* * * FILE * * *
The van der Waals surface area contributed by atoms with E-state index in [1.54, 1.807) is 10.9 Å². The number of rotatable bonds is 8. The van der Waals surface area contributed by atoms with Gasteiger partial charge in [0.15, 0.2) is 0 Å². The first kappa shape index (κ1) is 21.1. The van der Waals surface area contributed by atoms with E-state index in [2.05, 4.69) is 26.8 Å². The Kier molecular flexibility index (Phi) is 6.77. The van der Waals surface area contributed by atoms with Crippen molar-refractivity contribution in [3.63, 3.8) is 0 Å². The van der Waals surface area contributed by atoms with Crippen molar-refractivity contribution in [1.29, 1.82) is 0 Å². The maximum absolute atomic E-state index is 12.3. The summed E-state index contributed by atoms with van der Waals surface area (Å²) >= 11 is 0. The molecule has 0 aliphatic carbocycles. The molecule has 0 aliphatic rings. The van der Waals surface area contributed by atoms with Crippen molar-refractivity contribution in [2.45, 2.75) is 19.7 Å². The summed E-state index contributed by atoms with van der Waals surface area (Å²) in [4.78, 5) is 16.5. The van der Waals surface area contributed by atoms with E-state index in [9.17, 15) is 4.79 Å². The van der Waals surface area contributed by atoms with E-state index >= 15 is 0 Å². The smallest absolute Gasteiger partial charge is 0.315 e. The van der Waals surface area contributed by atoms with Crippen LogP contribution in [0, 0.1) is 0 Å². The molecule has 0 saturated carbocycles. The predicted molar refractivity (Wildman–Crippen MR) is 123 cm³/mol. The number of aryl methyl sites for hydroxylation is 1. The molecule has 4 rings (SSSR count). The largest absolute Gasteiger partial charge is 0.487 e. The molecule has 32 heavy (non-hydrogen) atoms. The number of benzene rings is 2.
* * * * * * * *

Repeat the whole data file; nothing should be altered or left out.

The van der Waals surface area contributed by atoms with E-state index in [1.54, 1.807) is 10.9 Å². The number of rotatable bonds is 8. The van der Waals surface area contributed by atoms with Gasteiger partial charge in [0.15, 0.2) is 0 Å². The first kappa shape index (κ1) is 21.1. The van der Waals surface area contributed by atoms with E-state index in [2.05, 4.69) is 26.8 Å². The Kier molecular flexibility index (Phi) is 6.77. The van der Waals surface area contributed by atoms with Crippen molar-refractivity contribution in [3.63, 3.8) is 0 Å². The van der Waals surface area contributed by atoms with Crippen molar-refractivity contribution in [1.29, 1.82) is 0 Å². The maximum absolute atomic E-state index is 12.3. The summed E-state index contributed by atoms with van der Waals surface area (Å²) >= 11 is 0. The molecule has 0 aliphatic carbocycles. The molecule has 0 aliphatic rings. The van der Waals surface area contributed by atoms with Crippen molar-refractivity contribution in [2.45, 2.75) is 19.7 Å². The summed E-state index contributed by atoms with van der Waals surface area (Å²) in [4.78, 5) is 16.5. The van der Waals surface area contributed by atoms with E-state index in [9.17, 15) is 4.79 Å². The van der Waals surface area contributed by atoms with E-state index >= 15 is 0 Å². The smallest absolute Gasteiger partial charge is 0.315 e. The van der Waals surface area contributed by atoms with Crippen LogP contribution in [0, 0.1) is 0 Å². The molecule has 0 saturated carbocycles. The predicted molar refractivity (Wildman–Crippen MR) is 123 cm³/mol. The number of aryl methyl sites for hydroxylation is 1. The molecule has 4 rings (SSSR count). The largest absolute Gasteiger partial charge is 0.487 e. The molecule has 32 heavy (non-hydrogen) atoms. The number of benzene rings is 2.